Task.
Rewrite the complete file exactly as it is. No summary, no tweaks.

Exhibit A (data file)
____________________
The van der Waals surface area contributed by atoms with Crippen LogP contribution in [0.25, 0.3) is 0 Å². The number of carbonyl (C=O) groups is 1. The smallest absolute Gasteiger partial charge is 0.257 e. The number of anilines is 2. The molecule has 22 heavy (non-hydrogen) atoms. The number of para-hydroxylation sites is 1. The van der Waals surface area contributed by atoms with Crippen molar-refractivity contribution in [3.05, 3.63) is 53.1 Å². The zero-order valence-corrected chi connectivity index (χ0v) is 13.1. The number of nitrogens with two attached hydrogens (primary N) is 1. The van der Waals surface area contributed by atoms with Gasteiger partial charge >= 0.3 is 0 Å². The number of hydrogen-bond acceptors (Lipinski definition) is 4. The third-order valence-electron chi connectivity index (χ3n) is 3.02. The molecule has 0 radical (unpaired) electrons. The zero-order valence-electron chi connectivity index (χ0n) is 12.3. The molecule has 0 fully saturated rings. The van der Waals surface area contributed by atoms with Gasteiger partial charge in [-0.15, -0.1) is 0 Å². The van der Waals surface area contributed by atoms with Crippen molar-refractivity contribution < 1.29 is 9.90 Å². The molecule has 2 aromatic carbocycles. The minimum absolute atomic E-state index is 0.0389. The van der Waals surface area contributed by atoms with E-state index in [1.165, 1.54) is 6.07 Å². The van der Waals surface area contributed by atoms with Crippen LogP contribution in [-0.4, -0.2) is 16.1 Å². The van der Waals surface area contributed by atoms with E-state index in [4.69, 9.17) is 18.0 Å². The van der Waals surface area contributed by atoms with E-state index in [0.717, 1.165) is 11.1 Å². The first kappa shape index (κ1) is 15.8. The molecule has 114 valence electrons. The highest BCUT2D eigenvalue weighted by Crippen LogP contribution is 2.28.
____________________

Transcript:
The van der Waals surface area contributed by atoms with Crippen LogP contribution in [0.25, 0.3) is 0 Å². The number of carbonyl (C=O) groups is 1. The smallest absolute Gasteiger partial charge is 0.257 e. The number of anilines is 2. The molecule has 22 heavy (non-hydrogen) atoms. The number of para-hydroxylation sites is 1. The van der Waals surface area contributed by atoms with Crippen molar-refractivity contribution in [3.05, 3.63) is 53.1 Å². The zero-order valence-corrected chi connectivity index (χ0v) is 13.1. The number of nitrogens with two attached hydrogens (primary N) is 1. The van der Waals surface area contributed by atoms with Gasteiger partial charge >= 0.3 is 0 Å². The number of hydrogen-bond acceptors (Lipinski definition) is 4. The third-order valence-electron chi connectivity index (χ3n) is 3.02. The molecule has 0 radical (unpaired) electrons. The zero-order valence-electron chi connectivity index (χ0n) is 12.3. The molecule has 0 fully saturated rings. The van der Waals surface area contributed by atoms with Gasteiger partial charge in [-0.15, -0.1) is 0 Å². The van der Waals surface area contributed by atoms with Crippen molar-refractivity contribution < 1.29 is 9.90 Å². The molecule has 2 aromatic carbocycles. The minimum absolute atomic E-state index is 0.0389. The van der Waals surface area contributed by atoms with E-state index in [1.165, 1.54) is 6.07 Å². The van der Waals surface area contributed by atoms with Crippen LogP contribution in [-0.4, -0.2) is 16.1 Å². The van der Waals surface area contributed by atoms with E-state index in [4.69, 9.17) is 18.0 Å². The van der Waals surface area contributed by atoms with E-state index in [0.717, 1.165) is 11.1 Å². The first kappa shape index (κ1) is 15.8. The molecule has 114 valence electrons. The highest BCUT2D eigenvalue weighted by Crippen LogP contribution is 2.28.